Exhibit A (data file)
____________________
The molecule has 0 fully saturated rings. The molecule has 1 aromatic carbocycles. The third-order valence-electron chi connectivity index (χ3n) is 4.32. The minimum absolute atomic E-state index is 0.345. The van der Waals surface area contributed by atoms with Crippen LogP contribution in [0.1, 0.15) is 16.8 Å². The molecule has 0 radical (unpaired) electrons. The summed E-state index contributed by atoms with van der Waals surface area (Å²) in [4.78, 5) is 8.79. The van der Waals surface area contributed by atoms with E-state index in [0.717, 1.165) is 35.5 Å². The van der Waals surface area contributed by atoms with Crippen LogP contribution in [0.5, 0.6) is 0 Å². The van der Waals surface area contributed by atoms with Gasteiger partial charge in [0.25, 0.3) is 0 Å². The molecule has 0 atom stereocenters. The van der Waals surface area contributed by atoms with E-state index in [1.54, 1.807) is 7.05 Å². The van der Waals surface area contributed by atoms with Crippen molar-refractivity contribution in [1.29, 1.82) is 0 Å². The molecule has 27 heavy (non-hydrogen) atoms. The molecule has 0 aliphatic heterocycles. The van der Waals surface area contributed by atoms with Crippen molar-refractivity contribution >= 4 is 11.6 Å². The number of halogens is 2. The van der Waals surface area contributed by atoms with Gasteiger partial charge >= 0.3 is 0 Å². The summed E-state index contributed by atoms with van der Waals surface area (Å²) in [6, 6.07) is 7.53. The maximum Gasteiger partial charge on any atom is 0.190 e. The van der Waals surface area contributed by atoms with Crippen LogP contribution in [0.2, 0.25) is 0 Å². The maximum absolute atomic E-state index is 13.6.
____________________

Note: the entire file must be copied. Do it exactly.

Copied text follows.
The molecule has 0 fully saturated rings. The molecule has 1 aromatic carbocycles. The third-order valence-electron chi connectivity index (χ3n) is 4.32. The minimum absolute atomic E-state index is 0.345. The van der Waals surface area contributed by atoms with Crippen LogP contribution in [0.1, 0.15) is 16.8 Å². The molecule has 0 radical (unpaired) electrons. The summed E-state index contributed by atoms with van der Waals surface area (Å²) in [4.78, 5) is 8.79. The van der Waals surface area contributed by atoms with E-state index in [0.717, 1.165) is 35.5 Å². The van der Waals surface area contributed by atoms with Crippen LogP contribution in [0.5, 0.6) is 0 Å². The van der Waals surface area contributed by atoms with Gasteiger partial charge in [0.25, 0.3) is 0 Å². The molecule has 0 atom stereocenters. The van der Waals surface area contributed by atoms with E-state index in [1.54, 1.807) is 7.05 Å². The van der Waals surface area contributed by atoms with Crippen molar-refractivity contribution in [1.29, 1.82) is 0 Å². The molecule has 27 heavy (non-hydrogen) atoms. The molecule has 0 aliphatic heterocycles. The van der Waals surface area contributed by atoms with Crippen molar-refractivity contribution >= 4 is 11.6 Å². The number of halogens is 2. The van der Waals surface area contributed by atoms with Gasteiger partial charge >= 0.3 is 0 Å². The summed E-state index contributed by atoms with van der Waals surface area (Å²) in [6, 6.07) is 7.53. The maximum Gasteiger partial charge on any atom is 0.190 e. The van der Waals surface area contributed by atoms with Crippen LogP contribution in [0.2, 0.25) is 0 Å². The maximum absolute atomic E-state index is 13.6.